What are the drills to improve ball control skills?

What are the drills to improve ball control skills? 

In football, ball mastery is an essential skill for players of all levels. Any player can show impressive ball control skills once or twice after some practice, but to do this consistently requires dedicated training. With the right knowledge and commitment, you can improve these skills with a few fun exercises and drills.

This type of training is best practised with other players or with the assistance of a coach, but there are some training drills that can be done alone. Ensuring that you practise whenever you can will help you build the foundational skills you need to play at a pro-level. Keep reading to explore some of the different ways you can improve your performance both individually and as a team.

What is ball control in football? 

Ball control is a strategy used to keep the ball out of the possession of the opposition. However, this term also refers to technique, as ball control is one of the most important skills that a player can have. How well you can keep control and travel with the ball can influence your performance. Often, the player’s first touch with the ball determines what their strategy will be, as they will need to quickly decide if they are going to pass, dribble, or run with the ball. These reflexes are all part of learning ball mastery, for example, if a player tends to trap the ball with the sole of the foot, this will limit their ability to shoot long distances, as well as reduce the amount of time to make a decision whilst opposing players are closing in to try and take possession. It’s therefore important to learn the different methods in which a player can control the ball, and how this influences their game performance.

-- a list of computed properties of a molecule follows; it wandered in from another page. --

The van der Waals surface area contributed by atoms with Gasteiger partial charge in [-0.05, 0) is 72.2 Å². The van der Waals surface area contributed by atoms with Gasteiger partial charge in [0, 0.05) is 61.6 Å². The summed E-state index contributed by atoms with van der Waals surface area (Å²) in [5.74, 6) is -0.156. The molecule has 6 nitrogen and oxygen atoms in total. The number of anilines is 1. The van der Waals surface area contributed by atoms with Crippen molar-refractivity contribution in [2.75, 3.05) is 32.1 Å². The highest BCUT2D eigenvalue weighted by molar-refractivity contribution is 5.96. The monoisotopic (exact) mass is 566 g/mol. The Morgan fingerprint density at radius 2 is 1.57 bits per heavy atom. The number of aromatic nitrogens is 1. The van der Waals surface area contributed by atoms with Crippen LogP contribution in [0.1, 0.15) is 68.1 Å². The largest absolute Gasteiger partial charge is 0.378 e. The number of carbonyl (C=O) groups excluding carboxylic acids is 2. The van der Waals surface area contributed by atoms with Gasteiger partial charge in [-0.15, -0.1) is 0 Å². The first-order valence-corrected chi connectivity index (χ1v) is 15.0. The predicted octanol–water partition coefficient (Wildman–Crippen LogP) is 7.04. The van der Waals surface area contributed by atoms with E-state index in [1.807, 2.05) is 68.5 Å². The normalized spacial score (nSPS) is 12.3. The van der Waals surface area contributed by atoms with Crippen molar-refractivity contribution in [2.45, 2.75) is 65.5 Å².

Football control drills

Playing football to a professional level requires a large amount of skill that can only come from repetitive training. Naturally, this is a sport that is highly competitive and relies on multiple players. The exercises listed below contain a number of options to cater for both team training sessions and individual practice and improve a range of skills in addition to ball control, such as dealing with pressure and improving balance. However, these exercises should be modified accordingly depending on the skill level of yourself or your players if you’re a team coach. It’s vital that all players practise using both feet, and experiment with different speeds and using different body parts as their skill level improves.

Ball control in tight spaces

Whilst ball control is an essential skill in football, some players may find it difficult to implement this skill effectively when under pressure. Of course, when playing a competitive game of football - there will be an increasing amount of pressure to keep control as the opposition surrounds the ball. You can have your team prepare for this by organising a fun game: 

  1. Set out a defined square area of 12x12 metres and have 10-11 players stand in the square.
  2. Each player should have their own ball.
  3. The players must dribble their own ball whilst trying to kick an opponent’s ball out of the defined area.
  4. The winner is the last player to remain in the square with their ball.

This game is challenging and can take practice to master, but it does help to hone in on essential ball mastery skills. To discourage cheating or confusion with such a large number of footballs, get your team to put their football back into the football bag once they have been eliminated. We also recommend the use of training balls for this game to keep match day balls in top condition.

Toe touches